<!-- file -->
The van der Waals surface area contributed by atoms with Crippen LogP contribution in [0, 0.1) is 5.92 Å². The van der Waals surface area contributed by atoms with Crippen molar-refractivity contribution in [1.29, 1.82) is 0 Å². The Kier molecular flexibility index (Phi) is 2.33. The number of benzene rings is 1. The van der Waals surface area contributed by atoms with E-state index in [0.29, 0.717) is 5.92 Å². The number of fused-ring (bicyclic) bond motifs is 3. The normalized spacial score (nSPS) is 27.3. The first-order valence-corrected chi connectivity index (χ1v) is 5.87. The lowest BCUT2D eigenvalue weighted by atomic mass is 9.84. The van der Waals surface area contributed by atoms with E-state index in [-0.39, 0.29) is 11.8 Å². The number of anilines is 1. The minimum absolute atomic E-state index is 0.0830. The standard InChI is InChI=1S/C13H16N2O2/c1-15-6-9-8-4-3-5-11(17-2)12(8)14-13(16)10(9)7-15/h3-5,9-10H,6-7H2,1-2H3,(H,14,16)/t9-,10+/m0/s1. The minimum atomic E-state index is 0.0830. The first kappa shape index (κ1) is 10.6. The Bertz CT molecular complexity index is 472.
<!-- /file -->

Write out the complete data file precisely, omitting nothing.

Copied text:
The van der Waals surface area contributed by atoms with Crippen LogP contribution in [0, 0.1) is 5.92 Å². The van der Waals surface area contributed by atoms with Crippen molar-refractivity contribution in [1.29, 1.82) is 0 Å². The Kier molecular flexibility index (Phi) is 2.33. The number of benzene rings is 1. The van der Waals surface area contributed by atoms with E-state index in [0.29, 0.717) is 5.92 Å². The number of fused-ring (bicyclic) bond motifs is 3. The normalized spacial score (nSPS) is 27.3. The first-order valence-corrected chi connectivity index (χ1v) is 5.87. The lowest BCUT2D eigenvalue weighted by atomic mass is 9.84. The van der Waals surface area contributed by atoms with E-state index in [-0.39, 0.29) is 11.8 Å². The number of anilines is 1. The minimum absolute atomic E-state index is 0.0830. The standard InChI is InChI=1S/C13H16N2O2/c1-15-6-9-8-4-3-5-11(17-2)12(8)14-13(16)10(9)7-15/h3-5,9-10H,6-7H2,1-2H3,(H,14,16)/t9-,10+/m0/s1. The minimum atomic E-state index is 0.0830. The first kappa shape index (κ1) is 10.6. The Bertz CT molecular complexity index is 472.